UN encounters reality
Posted by aogWednesday, 11 June 2003 at 21:58 TrackBack Ping URL
The Miami Herald reports that two UN observers will killed and apparently partially eaten in the Congo last month near the cite of Mongbwalu.
Their decomposed corpses had been tossed into a canal and covered with dirt, according to those who saw the bodies. They were shot in the eyes. Their stomachs were split open and their hearts and livers were missing. One man's brain was gone.
In response the UN has pulled out all of its other observers making the entire operation effectively pointless. But that's what the UN does best.

The list of stupidities would be beyond belief for any organization except the UN:

We'll get back to you on that
For six days, two terrified United Nations military observers phoned their superiors - as many as four times a day - begging to be evacuated from their remote outpost in northeastern Congo. […] A U.N. helicopter from the town of Bunia could have retrieved them in 35 minutes.


Flying in a war zone is dangerous
Vollot [Col. Daniel Vollot, the MONUC sector commander in Bunia] said his command's Russian-made Mi-26 helicopters were piloted by civilians. The Russian and Ukrainian pilots were afraid to fly there, and the United Nations didn't want to put their lives at risk, Vollot said.


We respect local customs
Neither Oran nor Banda spoke French, Swahili or any local language.


We respect the local authorities
under U.N. rules, the ruling Lendu [described elsewhere in the article as “cannibalistic Lendu tribal militias”] militia had to give permission to land a helicopter in Mongbwalu.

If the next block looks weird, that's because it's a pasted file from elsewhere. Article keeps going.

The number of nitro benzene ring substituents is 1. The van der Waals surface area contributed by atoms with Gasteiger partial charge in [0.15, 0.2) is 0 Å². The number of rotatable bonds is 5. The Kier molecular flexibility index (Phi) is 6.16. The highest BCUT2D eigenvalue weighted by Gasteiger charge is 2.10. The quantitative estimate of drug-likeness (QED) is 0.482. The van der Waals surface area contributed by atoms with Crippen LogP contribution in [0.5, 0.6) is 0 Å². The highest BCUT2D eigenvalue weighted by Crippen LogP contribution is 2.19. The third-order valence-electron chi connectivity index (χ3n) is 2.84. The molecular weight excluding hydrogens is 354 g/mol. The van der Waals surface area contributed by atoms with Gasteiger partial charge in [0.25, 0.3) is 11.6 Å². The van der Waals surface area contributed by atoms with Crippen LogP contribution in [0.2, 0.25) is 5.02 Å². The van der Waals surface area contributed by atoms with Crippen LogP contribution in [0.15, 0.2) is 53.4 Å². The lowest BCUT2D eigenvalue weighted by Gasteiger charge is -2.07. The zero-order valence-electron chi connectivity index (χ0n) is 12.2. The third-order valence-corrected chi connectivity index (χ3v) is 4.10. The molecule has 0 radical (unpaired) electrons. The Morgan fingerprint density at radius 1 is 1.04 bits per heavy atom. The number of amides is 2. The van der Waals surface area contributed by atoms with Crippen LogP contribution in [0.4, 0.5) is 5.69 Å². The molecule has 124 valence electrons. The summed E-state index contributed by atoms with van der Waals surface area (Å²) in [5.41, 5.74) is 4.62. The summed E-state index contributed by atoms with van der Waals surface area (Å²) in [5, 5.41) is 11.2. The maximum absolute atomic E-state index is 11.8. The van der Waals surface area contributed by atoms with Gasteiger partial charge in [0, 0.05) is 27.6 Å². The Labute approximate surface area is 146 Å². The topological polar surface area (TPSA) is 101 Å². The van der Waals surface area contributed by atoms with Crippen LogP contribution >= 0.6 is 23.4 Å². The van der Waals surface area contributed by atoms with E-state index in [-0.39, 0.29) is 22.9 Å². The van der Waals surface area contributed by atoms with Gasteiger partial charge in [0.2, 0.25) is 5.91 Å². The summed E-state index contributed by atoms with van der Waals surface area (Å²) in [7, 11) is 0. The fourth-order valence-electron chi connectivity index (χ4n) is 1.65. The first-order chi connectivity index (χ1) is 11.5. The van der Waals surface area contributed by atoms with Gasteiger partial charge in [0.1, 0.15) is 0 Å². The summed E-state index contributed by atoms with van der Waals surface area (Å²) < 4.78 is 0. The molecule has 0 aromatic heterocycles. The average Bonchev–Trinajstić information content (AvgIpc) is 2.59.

We respect the bureaucracy
only MONUC headquarters in Kinshasa, the capital, could authorize a rescue operation.


We know what we're doing
But it was unclear who was responsible for the observers. For the next four days, phone calls were exchanged among Kisangani, Bunia and Kinshasa about getting clearance to evacuate Oran and Banda [the victims] .

"There was a lot of confusion," said the U.N. military observer.


No guns means no violence
There were no armed U.N. peacekeepers in the area, and the observers were sent with no weapons.


There is no past, only the glorious future
For years, Mongbwalu was a volatile, violent place in the most volatile, violent province [Ituri] of Congo. Six Red Cross workers were brutally murdered in Ituri in 2001.


But hey, at least we don't feel bad
"We can't feel guilty," said Vollot. "Certainly, if we had arrived two or three days before, they would be alive. It's difficult, but I don't feel guilty about that."

This is the paragon of virtue and effectiveness to which the US should bow and scrape? This is the pillar of moral rectitude that defines international law? It's not just the moral obtuseness, it's the extreme case of reality dysfunction that leaves me stunned.

UPDATE:
Apparently because the UN couldn't look stupid enough on its own, the EU has become involved [source]. The Guardian has an article on the fiasco. The best quotes:

Their [French troops] mandate did not permit them to venture outside Bunia, their commander said, nor to intervene in battles between armed groups.

[…]

As a UN convoy passed along the main street under heavy French guard a mob of militiamen and civilians ran behind, waving submachine guns in the air and shouting: "The white men will run, we have the city"

Comments — Formatting by Textile
pj Saturday, 14 June 2003 at 12:29

AOG, Just realized my post at Brothers Judd was triggered by yours. I had seen yours, then two days later when I saw the Guardian story I recalled it, but couldn’t remember which blog I’d seen it on, and used Google to find the story. I’m sure it was here that I first saw it. Sorry I didn’t give you a link.

End of Discussion